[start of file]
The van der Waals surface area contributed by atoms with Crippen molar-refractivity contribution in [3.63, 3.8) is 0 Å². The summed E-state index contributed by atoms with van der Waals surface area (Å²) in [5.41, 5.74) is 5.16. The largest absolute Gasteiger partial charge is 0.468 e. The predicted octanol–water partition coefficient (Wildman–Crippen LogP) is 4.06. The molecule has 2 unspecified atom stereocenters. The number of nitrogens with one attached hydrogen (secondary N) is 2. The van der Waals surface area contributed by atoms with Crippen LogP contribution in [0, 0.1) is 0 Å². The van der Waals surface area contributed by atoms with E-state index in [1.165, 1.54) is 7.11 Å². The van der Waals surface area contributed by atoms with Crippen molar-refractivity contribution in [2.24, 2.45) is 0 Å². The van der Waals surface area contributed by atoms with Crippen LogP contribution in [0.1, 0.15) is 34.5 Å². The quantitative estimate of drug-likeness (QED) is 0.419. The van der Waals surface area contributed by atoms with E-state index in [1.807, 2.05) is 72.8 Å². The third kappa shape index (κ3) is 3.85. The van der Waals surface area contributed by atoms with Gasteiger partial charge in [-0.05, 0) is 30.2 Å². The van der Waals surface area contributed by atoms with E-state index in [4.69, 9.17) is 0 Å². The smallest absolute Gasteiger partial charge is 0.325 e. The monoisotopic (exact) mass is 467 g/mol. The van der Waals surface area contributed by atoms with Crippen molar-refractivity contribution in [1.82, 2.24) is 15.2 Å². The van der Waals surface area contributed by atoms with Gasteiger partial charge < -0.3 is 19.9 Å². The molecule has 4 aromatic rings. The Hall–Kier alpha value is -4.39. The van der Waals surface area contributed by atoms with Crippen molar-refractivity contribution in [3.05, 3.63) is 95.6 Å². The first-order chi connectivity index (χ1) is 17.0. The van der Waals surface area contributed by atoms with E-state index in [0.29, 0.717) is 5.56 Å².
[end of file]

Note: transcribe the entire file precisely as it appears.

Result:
The van der Waals surface area contributed by atoms with Crippen molar-refractivity contribution in [3.63, 3.8) is 0 Å². The summed E-state index contributed by atoms with van der Waals surface area (Å²) in [5.41, 5.74) is 5.16. The largest absolute Gasteiger partial charge is 0.468 e. The predicted octanol–water partition coefficient (Wildman–Crippen LogP) is 4.06. The molecule has 2 unspecified atom stereocenters. The number of nitrogens with one attached hydrogen (secondary N) is 2. The van der Waals surface area contributed by atoms with Crippen LogP contribution in [0, 0.1) is 0 Å². The van der Waals surface area contributed by atoms with E-state index in [1.165, 1.54) is 7.11 Å². The van der Waals surface area contributed by atoms with Crippen molar-refractivity contribution in [2.24, 2.45) is 0 Å². The van der Waals surface area contributed by atoms with Crippen LogP contribution in [0.1, 0.15) is 34.5 Å². The quantitative estimate of drug-likeness (QED) is 0.419. The van der Waals surface area contributed by atoms with E-state index in [1.807, 2.05) is 72.8 Å². The third kappa shape index (κ3) is 3.85. The van der Waals surface area contributed by atoms with Gasteiger partial charge in [-0.05, 0) is 30.2 Å². The van der Waals surface area contributed by atoms with E-state index in [4.69, 9.17) is 0 Å². The smallest absolute Gasteiger partial charge is 0.325 e. The monoisotopic (exact) mass is 467 g/mol. The van der Waals surface area contributed by atoms with Crippen molar-refractivity contribution in [1.82, 2.24) is 15.2 Å². The van der Waals surface area contributed by atoms with Gasteiger partial charge < -0.3 is 19.9 Å². The molecule has 4 aromatic rings. The Hall–Kier alpha value is -4.39. The van der Waals surface area contributed by atoms with Crippen molar-refractivity contribution in [3.05, 3.63) is 95.6 Å². The first-order chi connectivity index (χ1) is 17.0. The van der Waals surface area contributed by atoms with E-state index in [0.29, 0.717) is 5.56 Å².